How do I ask for a seat on Southwest that someone is saving for a friend at the back of the line?

Reserved-SeatsIf you aren’t already familiar, Southwest Airlines has a unique, some say revolutionary, way to board their planes: there are no assigned seats. Rather, Southwest Airlines uses a first-come first-served basis to selecting seats. Of course, first-come is based on your flight status, whether you are traveling with children, if you active military…you get to board at the beginning. Then rest of the travelers board according to how quickly they checked in 24 hours prior to the fight.

Now personally as an A type personality and anxious flier I strongly dislike this system. Just let me pick my seat when I book my flights and let’s be done with it!  But, when I am traveling on Southwest I take advantage of the system, check in as early as possible, and try to nab a window seat.

You may think that the system is brilliant, but there is one major downfall: seat savers. You know who you are. You place an extra coat for your friend or spouse at the back of the line. This is not necessarily a bad thing. Often the seat saver is reserving a middle seat which will be the last to be selected anyway. However, when the seat saver is taking a window or aisle in addition to his or her own window or aisle, this is not playing by the Southwest rules.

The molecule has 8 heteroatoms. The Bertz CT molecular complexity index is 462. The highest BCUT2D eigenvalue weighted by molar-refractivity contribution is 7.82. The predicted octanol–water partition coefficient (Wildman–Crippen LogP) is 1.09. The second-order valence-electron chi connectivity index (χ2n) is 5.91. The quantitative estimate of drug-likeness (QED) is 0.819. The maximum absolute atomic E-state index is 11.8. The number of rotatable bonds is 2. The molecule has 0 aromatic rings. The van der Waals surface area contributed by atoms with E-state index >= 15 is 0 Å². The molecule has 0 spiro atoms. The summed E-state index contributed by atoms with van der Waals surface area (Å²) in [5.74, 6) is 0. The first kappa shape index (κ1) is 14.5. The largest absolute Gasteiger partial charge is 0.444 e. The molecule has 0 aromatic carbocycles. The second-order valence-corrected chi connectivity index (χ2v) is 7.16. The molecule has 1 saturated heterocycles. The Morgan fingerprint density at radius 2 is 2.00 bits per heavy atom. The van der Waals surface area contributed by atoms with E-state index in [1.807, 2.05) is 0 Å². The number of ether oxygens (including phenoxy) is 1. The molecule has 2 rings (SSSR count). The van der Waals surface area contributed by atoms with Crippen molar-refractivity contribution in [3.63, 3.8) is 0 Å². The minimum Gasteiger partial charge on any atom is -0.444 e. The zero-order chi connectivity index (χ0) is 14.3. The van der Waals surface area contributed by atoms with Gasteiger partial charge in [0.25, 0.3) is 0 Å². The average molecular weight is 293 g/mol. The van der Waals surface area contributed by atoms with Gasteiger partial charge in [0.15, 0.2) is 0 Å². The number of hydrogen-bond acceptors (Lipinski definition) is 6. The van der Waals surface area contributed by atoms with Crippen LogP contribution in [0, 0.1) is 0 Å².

If you are picky about your seats and are flying Southwest, don’t fret.  When you board the plane in the high A’s or low B’s (Southwest’s numerical system for boarding) and you see that the few remaining window or aisle seats are being “reserved” do not hesitate to speak up.

  • First, ask if the seat is available. This helps to clarify in case the person sitting there merely stepped into the restroom.
  • If the seat is reserved and you don’t feel that there is another acceptable available seat, simply let the other traveler know that you will be choosing the seat instead of the back of the line C-40 friend that did not set calendar reminders, alarms, and triple check that he or she had full service wifi at the exact moment check-in begins.
  • Finally, speak up politely but firmly, “It’s nice of you to save a seat for your friend, but because I am boarding ahead of your friend, I would like to take that seat. Perhaps your friend will be comfortable in the middle seat or will find another window or aisle seat in a different portion of the plane. Thank you.”

After all, if you are going to be subjected to gambling on your seat, you get to use the system as it was intended and pick your seat when your turn comes.